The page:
BORDER NIGHTMARE: Grieving son faces missing mum’s funeral
QUEENSLAND's militant border stance has ensnared a NSW man grieving the shock death of his mother, with his wife revealing he's all but given up hope that health authorities will allow him to attend her funeral.
Darren Budini's mother Cheryl died at Thornlands on Sunday, and after filling out paperwork for a permit to enter Queensland on compassionate grounds the day after, Mr Budini and wife Nicole Marchment bundled their two children into the car and left their Port Macquarie home.
But after a seven-hour journey, in which the family had to stop every two hours because Mr Budini has a disorder that results in life-threatening blood clots, they were refused entry at the border on Monday night.
"We were told by police we had the incorrect permit and to go to the next checkpoint and they would inform us what to do," Ms Marchment said. "But when we got there officers couldn't really tell us exactly what to do next. One gave us the wrong phone number for Queensland Health.
"It's just lunacy. Why aren't those on the frontline receiving people, who are often travelling under high-stress and emotional situations, able to give us clear direction on what to do next?
"We're good people, my husband is a carer in the aged and disability sector, we would never knowingly put anyone else in harm."
With two inconsolable toddlers in the car, one with autism, the couple pulled over a few metres down the road and filled out another form for an exemption on compassionate grounds and sent it to Queensland Health (QH). The family still hasn't received an official response in regards to this request.
Speaking to the Bulletin from a Tweed Heads camping ground, Ms Marchment said "in a terrifying twist" she had to rush her husband to hospital late Monday night because he developed a blood clot. But staff were unable to perform an ultrasound at that time to identify the severity of the clot and he had to return Tuesday afternoon.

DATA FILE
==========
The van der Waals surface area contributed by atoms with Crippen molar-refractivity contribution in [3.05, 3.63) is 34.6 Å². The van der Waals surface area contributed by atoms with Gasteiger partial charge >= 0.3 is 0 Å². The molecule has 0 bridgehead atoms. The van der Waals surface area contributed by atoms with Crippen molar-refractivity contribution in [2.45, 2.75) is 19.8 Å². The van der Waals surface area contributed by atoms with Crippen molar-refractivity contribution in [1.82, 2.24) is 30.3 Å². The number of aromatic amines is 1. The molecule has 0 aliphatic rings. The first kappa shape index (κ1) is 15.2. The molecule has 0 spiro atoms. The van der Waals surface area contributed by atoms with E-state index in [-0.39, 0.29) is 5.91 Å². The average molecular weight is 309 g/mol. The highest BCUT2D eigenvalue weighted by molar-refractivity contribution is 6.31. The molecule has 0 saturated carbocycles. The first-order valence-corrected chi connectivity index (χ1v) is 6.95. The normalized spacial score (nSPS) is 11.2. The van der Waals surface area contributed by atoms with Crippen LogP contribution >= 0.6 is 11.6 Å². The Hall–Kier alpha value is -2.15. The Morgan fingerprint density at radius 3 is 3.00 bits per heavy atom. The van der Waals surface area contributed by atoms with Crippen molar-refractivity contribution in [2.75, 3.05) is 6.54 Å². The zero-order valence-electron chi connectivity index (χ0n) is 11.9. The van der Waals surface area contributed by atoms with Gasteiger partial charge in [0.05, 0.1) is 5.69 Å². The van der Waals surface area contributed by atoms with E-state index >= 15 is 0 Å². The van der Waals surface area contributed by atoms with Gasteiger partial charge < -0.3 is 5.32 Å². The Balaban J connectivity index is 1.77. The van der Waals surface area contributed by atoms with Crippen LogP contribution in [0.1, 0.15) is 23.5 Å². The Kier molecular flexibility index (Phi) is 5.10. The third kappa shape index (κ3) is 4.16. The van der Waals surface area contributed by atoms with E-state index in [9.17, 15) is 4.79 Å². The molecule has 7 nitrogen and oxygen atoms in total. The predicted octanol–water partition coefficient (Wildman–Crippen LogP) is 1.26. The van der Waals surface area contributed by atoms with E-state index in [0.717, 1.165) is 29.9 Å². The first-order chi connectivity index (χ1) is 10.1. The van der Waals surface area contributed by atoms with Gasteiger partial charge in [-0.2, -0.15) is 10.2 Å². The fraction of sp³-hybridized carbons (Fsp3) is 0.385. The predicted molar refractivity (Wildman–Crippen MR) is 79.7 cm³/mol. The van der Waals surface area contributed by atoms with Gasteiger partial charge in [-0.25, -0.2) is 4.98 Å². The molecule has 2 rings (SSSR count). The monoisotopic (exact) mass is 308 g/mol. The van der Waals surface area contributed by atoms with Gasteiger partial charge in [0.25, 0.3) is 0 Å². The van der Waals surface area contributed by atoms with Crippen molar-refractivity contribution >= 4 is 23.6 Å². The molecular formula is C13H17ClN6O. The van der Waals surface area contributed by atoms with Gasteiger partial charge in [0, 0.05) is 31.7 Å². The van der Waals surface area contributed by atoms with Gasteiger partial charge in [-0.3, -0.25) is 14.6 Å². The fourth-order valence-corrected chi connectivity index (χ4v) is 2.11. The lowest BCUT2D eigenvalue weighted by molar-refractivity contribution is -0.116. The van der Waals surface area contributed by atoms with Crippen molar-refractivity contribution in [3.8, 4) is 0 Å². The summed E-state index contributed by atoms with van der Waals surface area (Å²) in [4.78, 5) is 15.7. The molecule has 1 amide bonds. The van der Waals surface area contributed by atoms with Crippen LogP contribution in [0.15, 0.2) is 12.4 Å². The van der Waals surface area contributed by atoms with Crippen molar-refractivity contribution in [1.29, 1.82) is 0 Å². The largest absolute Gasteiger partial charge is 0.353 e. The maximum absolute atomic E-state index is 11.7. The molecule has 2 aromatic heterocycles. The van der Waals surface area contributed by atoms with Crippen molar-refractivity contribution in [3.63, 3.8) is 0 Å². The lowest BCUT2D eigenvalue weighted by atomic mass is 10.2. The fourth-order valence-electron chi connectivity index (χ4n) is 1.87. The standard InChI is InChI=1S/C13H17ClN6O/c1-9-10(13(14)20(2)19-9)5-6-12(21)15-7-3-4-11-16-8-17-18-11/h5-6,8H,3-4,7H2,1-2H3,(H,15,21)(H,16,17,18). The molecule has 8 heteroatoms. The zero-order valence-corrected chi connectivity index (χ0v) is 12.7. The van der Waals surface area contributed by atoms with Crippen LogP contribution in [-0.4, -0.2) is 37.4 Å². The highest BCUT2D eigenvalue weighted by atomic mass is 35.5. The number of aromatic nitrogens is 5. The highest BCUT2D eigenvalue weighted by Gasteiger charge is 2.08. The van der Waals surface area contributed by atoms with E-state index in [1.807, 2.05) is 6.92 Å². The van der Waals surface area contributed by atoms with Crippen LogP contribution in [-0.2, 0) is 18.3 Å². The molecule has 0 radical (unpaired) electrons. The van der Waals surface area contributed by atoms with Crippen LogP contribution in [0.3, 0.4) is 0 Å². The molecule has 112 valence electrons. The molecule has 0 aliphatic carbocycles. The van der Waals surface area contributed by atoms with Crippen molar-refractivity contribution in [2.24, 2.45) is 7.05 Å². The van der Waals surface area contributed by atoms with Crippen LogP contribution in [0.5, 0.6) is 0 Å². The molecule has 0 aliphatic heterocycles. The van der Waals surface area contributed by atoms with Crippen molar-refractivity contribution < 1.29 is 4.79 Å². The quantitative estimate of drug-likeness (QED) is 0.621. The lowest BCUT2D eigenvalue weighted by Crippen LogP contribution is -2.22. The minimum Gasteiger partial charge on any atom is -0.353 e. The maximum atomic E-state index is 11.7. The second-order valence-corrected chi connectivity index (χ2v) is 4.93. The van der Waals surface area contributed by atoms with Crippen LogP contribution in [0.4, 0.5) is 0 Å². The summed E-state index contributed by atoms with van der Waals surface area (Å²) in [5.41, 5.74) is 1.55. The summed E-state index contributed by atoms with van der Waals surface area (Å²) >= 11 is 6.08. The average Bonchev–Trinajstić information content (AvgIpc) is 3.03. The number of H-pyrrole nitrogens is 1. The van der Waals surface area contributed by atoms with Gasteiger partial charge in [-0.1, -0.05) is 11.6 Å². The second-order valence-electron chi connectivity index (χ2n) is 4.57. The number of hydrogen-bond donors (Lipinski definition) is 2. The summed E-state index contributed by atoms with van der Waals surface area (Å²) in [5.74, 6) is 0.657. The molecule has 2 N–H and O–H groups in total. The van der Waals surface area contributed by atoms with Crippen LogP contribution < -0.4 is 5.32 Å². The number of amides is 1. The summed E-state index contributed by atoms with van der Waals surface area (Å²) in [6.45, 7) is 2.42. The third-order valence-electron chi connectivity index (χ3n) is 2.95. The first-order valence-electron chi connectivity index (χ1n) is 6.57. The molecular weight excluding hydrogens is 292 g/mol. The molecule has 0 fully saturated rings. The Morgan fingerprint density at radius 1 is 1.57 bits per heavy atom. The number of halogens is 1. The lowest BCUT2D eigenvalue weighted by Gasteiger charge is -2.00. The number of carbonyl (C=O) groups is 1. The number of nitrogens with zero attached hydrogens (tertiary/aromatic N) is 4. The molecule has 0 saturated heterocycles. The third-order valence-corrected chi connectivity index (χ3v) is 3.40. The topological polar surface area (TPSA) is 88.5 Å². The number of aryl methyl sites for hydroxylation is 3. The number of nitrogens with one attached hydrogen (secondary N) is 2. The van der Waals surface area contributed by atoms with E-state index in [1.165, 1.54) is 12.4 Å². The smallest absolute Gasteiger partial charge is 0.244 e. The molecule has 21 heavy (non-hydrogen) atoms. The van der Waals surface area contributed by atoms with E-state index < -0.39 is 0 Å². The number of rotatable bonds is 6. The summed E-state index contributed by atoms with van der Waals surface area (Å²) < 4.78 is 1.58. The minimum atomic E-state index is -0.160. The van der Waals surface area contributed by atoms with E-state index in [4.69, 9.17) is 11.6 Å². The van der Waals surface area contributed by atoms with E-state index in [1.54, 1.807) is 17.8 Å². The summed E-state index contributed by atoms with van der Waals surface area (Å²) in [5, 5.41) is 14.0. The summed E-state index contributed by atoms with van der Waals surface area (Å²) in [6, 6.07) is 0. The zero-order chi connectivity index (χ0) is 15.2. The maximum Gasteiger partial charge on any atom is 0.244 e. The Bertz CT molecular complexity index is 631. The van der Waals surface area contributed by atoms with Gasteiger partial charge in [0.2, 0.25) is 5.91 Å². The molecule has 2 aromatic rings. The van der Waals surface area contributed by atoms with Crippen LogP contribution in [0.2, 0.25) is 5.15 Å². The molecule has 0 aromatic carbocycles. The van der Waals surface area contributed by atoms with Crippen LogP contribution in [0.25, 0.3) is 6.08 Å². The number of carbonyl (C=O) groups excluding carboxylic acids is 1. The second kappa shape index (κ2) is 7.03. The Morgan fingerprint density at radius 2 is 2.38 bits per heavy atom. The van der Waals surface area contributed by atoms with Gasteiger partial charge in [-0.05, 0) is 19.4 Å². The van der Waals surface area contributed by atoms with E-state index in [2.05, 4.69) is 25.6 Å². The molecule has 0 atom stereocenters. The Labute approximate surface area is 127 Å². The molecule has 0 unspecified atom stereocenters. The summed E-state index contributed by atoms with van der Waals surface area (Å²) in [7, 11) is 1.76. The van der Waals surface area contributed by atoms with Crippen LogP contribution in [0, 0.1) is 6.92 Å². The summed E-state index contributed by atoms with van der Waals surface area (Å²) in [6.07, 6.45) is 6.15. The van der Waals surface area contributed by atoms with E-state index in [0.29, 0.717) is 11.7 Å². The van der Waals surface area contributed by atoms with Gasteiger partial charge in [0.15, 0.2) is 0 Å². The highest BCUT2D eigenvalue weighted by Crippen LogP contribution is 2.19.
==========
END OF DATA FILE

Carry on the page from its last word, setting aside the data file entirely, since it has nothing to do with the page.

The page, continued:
"He has been administered a clot injection on top of his daily medication and needs to return. But his father died from blood clots and now his life is put at risk from just trying to get to his mother's funeral. How can this be OK?" she said.
"The system is broken in Australia. Where's the humanity?
"All I want is for my husband to be able to join his sister to grieve their mother, they only have each other now.
"We had a pass on what we thought was compassionate grounds. It was issued by a system that is obviously confusing, outdated and offering up conflicting information. Protocols are as clear as mud, especially when you're in crisis mode."
Ms Marchment said she was only contacted by QH after she wrote a post on social media about her plight, but that the person didn't "sound very positive" that they would be allowed to enter Queensland because they weren't within the travel bubble.
"It's hard because they need a date for the funeral and we haven't got one because the coroner has not released her body yet," she said.
The young mother, who said there hadn't been a case of COVID in NSW's Mid-North Coast for nearly 200 days, was also criticised on social media for not understanding the system, some accusing her of not doing her due diligence.
"Do you think I packed my autistic child in the car for a seven-hour trip, my husband with a blood disorder and deliberately gallivanted across the country to be turned around at the border and miss his mother's funeral?" she said.
"I thought I had done the right thing, at no stage did we try to enter the border illegally.
"Where's the clear protocol for people coming from outside Queensland and who are totally unfamiliar with current changes? We relied on the government website for information and it failed us."
Queensland Health and the Queensland Police have been contacted for comment.
Originally published as Grieving son faces missing mum's funeral after border nightmare